The SW1911TA does not have a beveled magazine well, the only thing the SIG has the SW1911TA does not, other than the firing pin block. The Smith & Wesson does not use the Swartz-style grip-safety-activated firing-pin block used by previous Smith & Wesson 1911 handguns. The SW1911TA utilizes a titanium firing pin and heavy-duty firing pin spring to ensure safety if the pistol is dropped on the muzzle. If you prefer a pistol without the drop safety, the SW1911TA is the one to pick. If you intend to add an aftermarket trigger set with a lighter competition-grade trigger, then this pistol offers less complication.

However, there are significant differences in how the pistols are appointed. The Smith & Wesson retails for one hundred dollars more than the SIG, but we feel that the Smith & Wesson offers more features than the small difference in price would imply. As one example, the SW1911’s ambidextrous safety features an upswept component on either side, making it friendlier for left-hand use. Also, the safety intended for left-hander use is supported by the grip panel. We rated this design superior to the SIG’s.

Some of the features of the SW1911TA are downright byzantine they are so nice, but in some handguns the effects dissipate when firing the pistol. This was not true with the SW1911TA.

The SW1911TA suffered a break-in malfunction with the first magazine, but none after. The checkered frontstrap of the S&W is a first-class addition to the pistol.

The SW1911TA features a serrated or ribbed section in the top of the slide that runs from the front to the rear sight. One of the raters noted that this rib is very similar to that found on high-grade Smith & Wesson revolvers. If the SIG 1911 is made to appeal to P-series fans, the SW1911TA appeals to Smith & Wesson fans of all stripes, including revolver fans. This serration would be horribly expensive as a custom option. If you look at the rear sight, the rear face and the rear of the slide are each serrated. This is a very nice touch.

The SW1911TA’s rear serrations help keep glare to a minimum, but they do collect dirt and dust. A can of compressed air will knock out most of this stuff in a jiffy.

The front of the slide also received some attention. The muzzle is nicely crowned and chamfered. This reduces the chance of damaging the barrel crown. The slide also features forward cocking serrations. These are the same fish scale or serpentine pattern as the rear cocking serrations. This is a tactically superior addition to the pistol, in our view. Generally, the forward cocking serration has a reputation for being abrasive and even destructive to leather holsters. The Smith & Wesson SW1911TA design manages to angle the cocking serrations so they do not abrade the holster.

The new SW1911TA extractor design is a heavier piece than the one used in the past, and it seems an improvement. The ejection port is slightly larger than most lowered types, and works well. The frame of the SW1911TA features a dished out portion under the trigger guard. This makes for greater comfort in firing and slightly raises the muzzle when the proper hold is used, resulting in a lower bore axis. When we fired the pistol in rapid-fire drills, the Smith & Wesson seemed to sit lower in the hand. This was subjective to some, but, objectively, the cut-out in the frame must work. We rated this an advantage over the SIG.

While the SW1911TA was designed to have a lot of show and to be visually appealing, the features that include frontstrap checkering and forward cocking serrations work well in practice.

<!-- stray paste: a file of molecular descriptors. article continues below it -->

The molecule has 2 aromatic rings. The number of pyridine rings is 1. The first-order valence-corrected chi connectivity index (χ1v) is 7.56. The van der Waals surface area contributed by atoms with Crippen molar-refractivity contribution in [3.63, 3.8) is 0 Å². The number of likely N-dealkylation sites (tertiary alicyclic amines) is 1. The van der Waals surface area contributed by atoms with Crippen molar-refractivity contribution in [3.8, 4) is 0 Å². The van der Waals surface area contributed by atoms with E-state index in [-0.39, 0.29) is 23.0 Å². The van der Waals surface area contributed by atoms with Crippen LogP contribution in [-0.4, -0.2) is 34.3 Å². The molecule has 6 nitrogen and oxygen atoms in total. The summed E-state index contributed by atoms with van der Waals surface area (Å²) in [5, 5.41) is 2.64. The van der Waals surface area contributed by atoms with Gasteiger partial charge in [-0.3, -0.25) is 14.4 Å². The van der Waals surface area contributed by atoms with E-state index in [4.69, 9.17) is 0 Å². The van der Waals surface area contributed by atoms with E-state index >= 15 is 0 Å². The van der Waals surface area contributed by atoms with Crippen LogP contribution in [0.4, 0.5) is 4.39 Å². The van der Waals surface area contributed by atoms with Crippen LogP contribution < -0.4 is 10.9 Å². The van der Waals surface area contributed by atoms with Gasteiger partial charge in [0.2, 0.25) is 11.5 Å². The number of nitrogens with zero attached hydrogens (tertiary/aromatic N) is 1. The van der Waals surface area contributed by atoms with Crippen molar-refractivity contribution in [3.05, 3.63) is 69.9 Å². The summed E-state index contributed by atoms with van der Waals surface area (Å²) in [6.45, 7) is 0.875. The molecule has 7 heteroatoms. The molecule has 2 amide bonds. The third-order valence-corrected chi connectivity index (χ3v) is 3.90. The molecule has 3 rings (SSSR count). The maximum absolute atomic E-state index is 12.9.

The grips are excellent, giving good adhesion and comfort. They are laminated wood and were more attractive than the SIG TACOPS grips, we thought. With the same Fiocchi 230-grain Extrema load, the SIG was less accurate than the SW1911TA, with the average at 2.0 inches for five shots. This is still excellent by most standards. Overall, however, average accuracy for the SW1911TA was better than the SIG.

On the downside, while initially firing both Black Hills FMJ and a handload using the Montana Gold 185-grain JHP at 900 fps, the SW1911TA suffered a single failure to feed with the handload, in the first magazine fired. We rated this as a break-in malfunction because the malfunction did not repeat itself. Also, these handloads are lighter than most factory loads. The malfunction did not appear to be magazine or shooter related.

The geometry of the forward cocking serrations offer plenty of gripping surfaces but seem not to abrade holsters.

Another note: The standard side slide lock of the SW1911TA was nicely checkered on the top, but it was not as quick in manipulation as the SIG, our shooters said. Some do not realize that the nice beavertail safety we all like for shooting comfort also slightly moves the palm outward, and it is possible to make manipulation of the slide lock more difficult. However, if the piece is used hard, our experience indicates the extended slide lock is more prone to a malfunction and is also more prone to snagging on leather holsters. If it is a problem, an extended slide lock may be added for around $50. We would not change the Smith & Wesson’s.

Our Team Said: The SW1911TA is a pistol that keeps pace with both its competitors and customer expectations. The Smith & Wesson was more accurate in benchrest shooting, and it gave better results in addressing steel plates and other rapid-fire drills. We ran the pistols over a virtual Gymkhana on the range, and the SW1911TA was the superior in this regard. Though the SIG is a top-flight pistol, the SW1911TA made even challenging courses seem mediocre. We would pick the Smith & Wesson SW1911TA E-Series No. 108409 over the SIG TACOPS.

Written and photographed by R.K. Campbell, using evaluations from Gun Tests team testers.